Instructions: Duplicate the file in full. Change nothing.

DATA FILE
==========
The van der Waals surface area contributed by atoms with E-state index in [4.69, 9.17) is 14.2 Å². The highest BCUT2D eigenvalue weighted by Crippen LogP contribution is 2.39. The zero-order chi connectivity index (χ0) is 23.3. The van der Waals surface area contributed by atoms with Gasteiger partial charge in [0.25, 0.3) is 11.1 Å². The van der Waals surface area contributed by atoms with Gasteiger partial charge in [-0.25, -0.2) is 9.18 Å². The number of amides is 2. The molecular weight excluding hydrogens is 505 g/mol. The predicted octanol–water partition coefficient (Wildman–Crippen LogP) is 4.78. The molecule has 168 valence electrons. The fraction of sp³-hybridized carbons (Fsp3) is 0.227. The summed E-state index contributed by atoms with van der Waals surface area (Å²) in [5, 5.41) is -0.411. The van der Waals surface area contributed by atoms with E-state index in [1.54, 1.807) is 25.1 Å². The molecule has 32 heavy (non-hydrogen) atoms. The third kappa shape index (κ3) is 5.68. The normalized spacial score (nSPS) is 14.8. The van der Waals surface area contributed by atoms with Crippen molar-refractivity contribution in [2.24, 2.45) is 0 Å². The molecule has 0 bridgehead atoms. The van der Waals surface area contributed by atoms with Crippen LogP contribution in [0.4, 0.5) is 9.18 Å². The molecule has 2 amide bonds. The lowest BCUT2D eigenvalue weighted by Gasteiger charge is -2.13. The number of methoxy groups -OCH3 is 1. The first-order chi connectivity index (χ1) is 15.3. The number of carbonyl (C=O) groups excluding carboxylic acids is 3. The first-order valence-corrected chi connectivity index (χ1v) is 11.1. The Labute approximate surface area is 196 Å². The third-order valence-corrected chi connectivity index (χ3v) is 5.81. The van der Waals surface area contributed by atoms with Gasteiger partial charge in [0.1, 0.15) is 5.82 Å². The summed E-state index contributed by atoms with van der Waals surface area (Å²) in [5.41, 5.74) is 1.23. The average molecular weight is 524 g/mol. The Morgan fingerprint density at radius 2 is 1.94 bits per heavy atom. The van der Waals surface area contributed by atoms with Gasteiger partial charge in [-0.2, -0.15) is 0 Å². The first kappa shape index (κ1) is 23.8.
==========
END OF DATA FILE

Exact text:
The van der Waals surface area contributed by atoms with E-state index in [4.69, 9.17) is 14.2 Å². The highest BCUT2D eigenvalue weighted by Crippen LogP contribution is 2.39. The zero-order chi connectivity index (χ0) is 23.3. The van der Waals surface area contributed by atoms with Gasteiger partial charge in [0.25, 0.3) is 11.1 Å². The van der Waals surface area contributed by atoms with Gasteiger partial charge in [-0.25, -0.2) is 9.18 Å². The number of amides is 2. The molecular weight excluding hydrogens is 505 g/mol. The predicted octanol–water partition coefficient (Wildman–Crippen LogP) is 4.78. The molecule has 168 valence electrons. The fraction of sp³-hybridized carbons (Fsp3) is 0.227. The summed E-state index contributed by atoms with van der Waals surface area (Å²) in [5, 5.41) is -0.411. The van der Waals surface area contributed by atoms with E-state index in [1.54, 1.807) is 25.1 Å². The molecule has 32 heavy (non-hydrogen) atoms. The third kappa shape index (κ3) is 5.68. The normalized spacial score (nSPS) is 14.8. The van der Waals surface area contributed by atoms with Crippen molar-refractivity contribution in [2.24, 2.45) is 0 Å². The molecule has 0 bridgehead atoms. The van der Waals surface area contributed by atoms with Crippen LogP contribution in [0.4, 0.5) is 9.18 Å². The molecule has 2 amide bonds. The lowest BCUT2D eigenvalue weighted by Gasteiger charge is -2.13. The number of methoxy groups -OCH3 is 1. The first-order chi connectivity index (χ1) is 15.3. The number of carbonyl (C=O) groups excluding carboxylic acids is 3. The first-order valence-corrected chi connectivity index (χ1v) is 11.1. The Labute approximate surface area is 196 Å². The third-order valence-corrected chi connectivity index (χ3v) is 5.81. The van der Waals surface area contributed by atoms with Gasteiger partial charge in [0.1, 0.15) is 5.82 Å². The summed E-state index contributed by atoms with van der Waals surface area (Å²) in [5.41, 5.74) is 1.23. The average molecular weight is 524 g/mol. The Morgan fingerprint density at radius 2 is 1.94 bits per heavy atom. The van der Waals surface area contributed by atoms with Gasteiger partial charge in [-0.2, -0.15) is 0 Å². The first kappa shape index (κ1) is 23.8.